Andre had no formal qualifications, but he loved to paint and draw, and he had even tried his hand at some sculpting in wire. He had become proficient in doing city-scapes, and eked out a meagre living selling them to tourists.
His “studio” was no more than a garden shed. It was there that he transformed the sketches he made while waiting for customers into paintings.
One evening there was a ferocious evening storm. It seemed to rock the very foundations of his humble home. In the morning, Andre discovered that a tree had fallen onto the roof of his beloved shed, collapsing the roof. Shelves had tumbled, and canvases and paints alike were strewn willy-nilly about the ruins.
There would be no sales that day as Andre began to pick through to detritus of his livelihood. He managed to salvage two completed paintings of the Lion Bridge, and three other canvases which were salvageable, though they were splattered with assorted paint and garden grime. The grim task completed, he went inside to await the slim possibilities of the next day.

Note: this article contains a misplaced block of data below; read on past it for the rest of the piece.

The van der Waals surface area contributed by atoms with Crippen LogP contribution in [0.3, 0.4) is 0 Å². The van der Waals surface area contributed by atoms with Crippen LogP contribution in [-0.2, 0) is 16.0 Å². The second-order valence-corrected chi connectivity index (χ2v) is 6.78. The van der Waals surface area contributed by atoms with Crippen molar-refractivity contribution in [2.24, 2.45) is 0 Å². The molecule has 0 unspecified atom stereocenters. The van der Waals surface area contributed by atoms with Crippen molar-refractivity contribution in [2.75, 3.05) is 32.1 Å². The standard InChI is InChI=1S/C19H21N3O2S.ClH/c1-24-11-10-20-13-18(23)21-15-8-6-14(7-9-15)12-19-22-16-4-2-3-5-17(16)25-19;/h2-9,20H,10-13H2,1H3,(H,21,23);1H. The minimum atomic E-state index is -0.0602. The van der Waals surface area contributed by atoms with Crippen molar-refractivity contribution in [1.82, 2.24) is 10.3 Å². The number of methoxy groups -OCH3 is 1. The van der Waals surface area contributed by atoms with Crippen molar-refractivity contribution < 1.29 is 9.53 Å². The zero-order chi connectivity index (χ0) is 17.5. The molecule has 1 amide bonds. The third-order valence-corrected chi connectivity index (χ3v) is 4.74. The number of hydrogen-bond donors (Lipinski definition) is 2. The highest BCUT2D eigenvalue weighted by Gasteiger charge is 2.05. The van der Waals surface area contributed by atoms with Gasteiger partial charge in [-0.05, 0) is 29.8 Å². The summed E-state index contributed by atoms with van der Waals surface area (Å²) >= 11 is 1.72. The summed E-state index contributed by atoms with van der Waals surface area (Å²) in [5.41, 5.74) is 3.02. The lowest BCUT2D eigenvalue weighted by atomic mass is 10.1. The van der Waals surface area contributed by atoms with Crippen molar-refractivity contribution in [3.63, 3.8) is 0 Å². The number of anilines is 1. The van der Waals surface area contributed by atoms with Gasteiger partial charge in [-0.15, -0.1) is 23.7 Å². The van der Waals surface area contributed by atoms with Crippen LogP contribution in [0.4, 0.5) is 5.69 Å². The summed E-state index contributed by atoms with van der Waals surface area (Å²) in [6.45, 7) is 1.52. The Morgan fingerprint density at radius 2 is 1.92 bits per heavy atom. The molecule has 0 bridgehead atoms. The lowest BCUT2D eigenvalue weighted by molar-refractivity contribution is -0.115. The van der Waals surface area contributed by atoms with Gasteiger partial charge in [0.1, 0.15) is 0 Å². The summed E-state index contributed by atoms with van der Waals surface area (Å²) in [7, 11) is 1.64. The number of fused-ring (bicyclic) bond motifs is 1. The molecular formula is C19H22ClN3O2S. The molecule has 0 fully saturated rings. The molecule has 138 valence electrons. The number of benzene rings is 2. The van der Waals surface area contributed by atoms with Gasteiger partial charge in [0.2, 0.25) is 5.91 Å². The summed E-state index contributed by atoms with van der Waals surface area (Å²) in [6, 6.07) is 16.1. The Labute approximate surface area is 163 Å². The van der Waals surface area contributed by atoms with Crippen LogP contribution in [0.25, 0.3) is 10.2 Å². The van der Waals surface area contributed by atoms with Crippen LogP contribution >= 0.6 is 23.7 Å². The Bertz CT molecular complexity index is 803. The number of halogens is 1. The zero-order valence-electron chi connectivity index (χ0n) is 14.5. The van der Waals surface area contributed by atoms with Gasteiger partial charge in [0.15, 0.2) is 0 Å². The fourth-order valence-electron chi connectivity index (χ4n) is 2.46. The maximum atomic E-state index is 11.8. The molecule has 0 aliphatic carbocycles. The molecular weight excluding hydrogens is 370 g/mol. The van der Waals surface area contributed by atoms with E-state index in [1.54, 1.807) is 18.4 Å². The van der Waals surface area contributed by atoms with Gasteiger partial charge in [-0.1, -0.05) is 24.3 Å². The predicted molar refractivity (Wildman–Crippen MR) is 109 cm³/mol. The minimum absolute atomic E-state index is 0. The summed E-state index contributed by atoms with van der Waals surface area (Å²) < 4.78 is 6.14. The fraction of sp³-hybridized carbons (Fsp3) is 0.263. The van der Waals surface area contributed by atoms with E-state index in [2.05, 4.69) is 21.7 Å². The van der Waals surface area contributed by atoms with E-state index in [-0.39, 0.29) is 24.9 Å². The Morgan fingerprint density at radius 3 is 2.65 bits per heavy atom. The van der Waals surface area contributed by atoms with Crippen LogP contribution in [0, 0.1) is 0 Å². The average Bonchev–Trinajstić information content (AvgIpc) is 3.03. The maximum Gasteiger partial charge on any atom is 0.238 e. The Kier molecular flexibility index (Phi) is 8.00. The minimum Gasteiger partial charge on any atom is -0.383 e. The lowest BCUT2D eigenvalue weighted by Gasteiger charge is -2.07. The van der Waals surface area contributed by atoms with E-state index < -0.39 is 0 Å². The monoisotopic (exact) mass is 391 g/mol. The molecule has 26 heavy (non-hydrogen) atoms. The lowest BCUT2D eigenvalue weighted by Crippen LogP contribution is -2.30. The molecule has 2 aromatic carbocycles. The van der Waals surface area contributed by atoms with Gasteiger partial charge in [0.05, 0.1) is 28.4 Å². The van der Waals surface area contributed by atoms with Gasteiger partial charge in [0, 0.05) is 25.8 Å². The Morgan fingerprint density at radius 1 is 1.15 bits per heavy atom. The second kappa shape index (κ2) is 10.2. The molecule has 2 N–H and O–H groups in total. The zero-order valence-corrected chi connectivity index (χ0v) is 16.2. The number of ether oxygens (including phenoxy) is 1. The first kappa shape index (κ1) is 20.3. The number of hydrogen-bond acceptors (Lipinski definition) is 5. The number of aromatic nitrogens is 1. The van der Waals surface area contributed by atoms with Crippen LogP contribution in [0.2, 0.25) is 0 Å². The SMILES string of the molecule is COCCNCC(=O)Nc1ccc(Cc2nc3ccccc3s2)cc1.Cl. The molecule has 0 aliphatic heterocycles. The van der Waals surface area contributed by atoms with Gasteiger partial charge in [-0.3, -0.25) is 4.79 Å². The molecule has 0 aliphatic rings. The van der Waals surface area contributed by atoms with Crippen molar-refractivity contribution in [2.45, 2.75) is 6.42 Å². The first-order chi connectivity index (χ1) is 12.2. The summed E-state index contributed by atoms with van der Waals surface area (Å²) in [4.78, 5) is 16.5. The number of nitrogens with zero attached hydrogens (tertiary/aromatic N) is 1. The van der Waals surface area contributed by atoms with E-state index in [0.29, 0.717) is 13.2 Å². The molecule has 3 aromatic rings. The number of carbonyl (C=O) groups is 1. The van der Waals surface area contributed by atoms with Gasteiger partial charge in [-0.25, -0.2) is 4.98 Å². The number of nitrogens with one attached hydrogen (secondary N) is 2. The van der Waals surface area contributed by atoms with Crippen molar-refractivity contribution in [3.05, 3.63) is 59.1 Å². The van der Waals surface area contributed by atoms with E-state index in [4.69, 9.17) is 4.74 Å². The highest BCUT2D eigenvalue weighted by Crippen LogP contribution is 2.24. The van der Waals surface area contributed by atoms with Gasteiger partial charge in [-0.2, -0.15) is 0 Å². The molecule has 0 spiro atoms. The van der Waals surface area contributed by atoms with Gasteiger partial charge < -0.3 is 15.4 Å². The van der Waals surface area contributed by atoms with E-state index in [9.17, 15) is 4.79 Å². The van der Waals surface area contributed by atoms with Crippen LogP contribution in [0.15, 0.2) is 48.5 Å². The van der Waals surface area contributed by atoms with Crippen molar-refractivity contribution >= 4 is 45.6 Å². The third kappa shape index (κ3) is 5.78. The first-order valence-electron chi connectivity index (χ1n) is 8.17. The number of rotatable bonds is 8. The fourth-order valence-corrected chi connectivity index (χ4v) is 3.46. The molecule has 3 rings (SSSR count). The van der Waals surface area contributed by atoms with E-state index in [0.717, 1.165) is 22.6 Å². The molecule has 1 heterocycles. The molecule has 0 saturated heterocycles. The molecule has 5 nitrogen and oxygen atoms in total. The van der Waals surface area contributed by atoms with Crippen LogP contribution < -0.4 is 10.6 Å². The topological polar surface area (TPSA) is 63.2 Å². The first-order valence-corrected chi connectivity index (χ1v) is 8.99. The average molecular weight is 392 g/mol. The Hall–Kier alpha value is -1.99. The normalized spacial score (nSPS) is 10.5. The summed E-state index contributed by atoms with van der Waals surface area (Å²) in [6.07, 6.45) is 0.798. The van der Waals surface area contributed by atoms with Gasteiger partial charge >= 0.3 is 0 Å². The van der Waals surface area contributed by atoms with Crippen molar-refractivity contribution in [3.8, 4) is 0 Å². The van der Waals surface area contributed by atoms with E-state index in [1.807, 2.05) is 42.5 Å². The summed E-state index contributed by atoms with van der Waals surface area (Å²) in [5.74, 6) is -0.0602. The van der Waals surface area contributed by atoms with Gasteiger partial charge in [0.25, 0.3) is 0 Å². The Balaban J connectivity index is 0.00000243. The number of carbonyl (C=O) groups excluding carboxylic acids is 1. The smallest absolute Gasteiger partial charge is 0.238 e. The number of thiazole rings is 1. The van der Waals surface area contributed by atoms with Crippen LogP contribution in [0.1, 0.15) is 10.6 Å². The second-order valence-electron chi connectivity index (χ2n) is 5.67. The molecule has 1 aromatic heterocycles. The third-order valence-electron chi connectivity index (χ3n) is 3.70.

In the morning, he carried his remaining artwork to the Lion Bridge, and set the two extant works against the railings, in the hope of drawing some custom. With no studio to work in, he next took one of spattered canvases and placed it upon an easel. He was just starting to paint a faint outline of one of the lion sentinels onto the canvas when a distinguished looking couple approached.
The hatchet-faced lady picked up one of the completed paintings and held it up to her gentleman companion. The man pulled a face, and the pair both shook their heads disapprovingly. As the man picked up the other work to give it a closer examination, the woman stepped up to Andre’s work in progress.
“Reginald,” she called in a nasally noise, “I think I have found just the piece for above the fireplace in the villa.”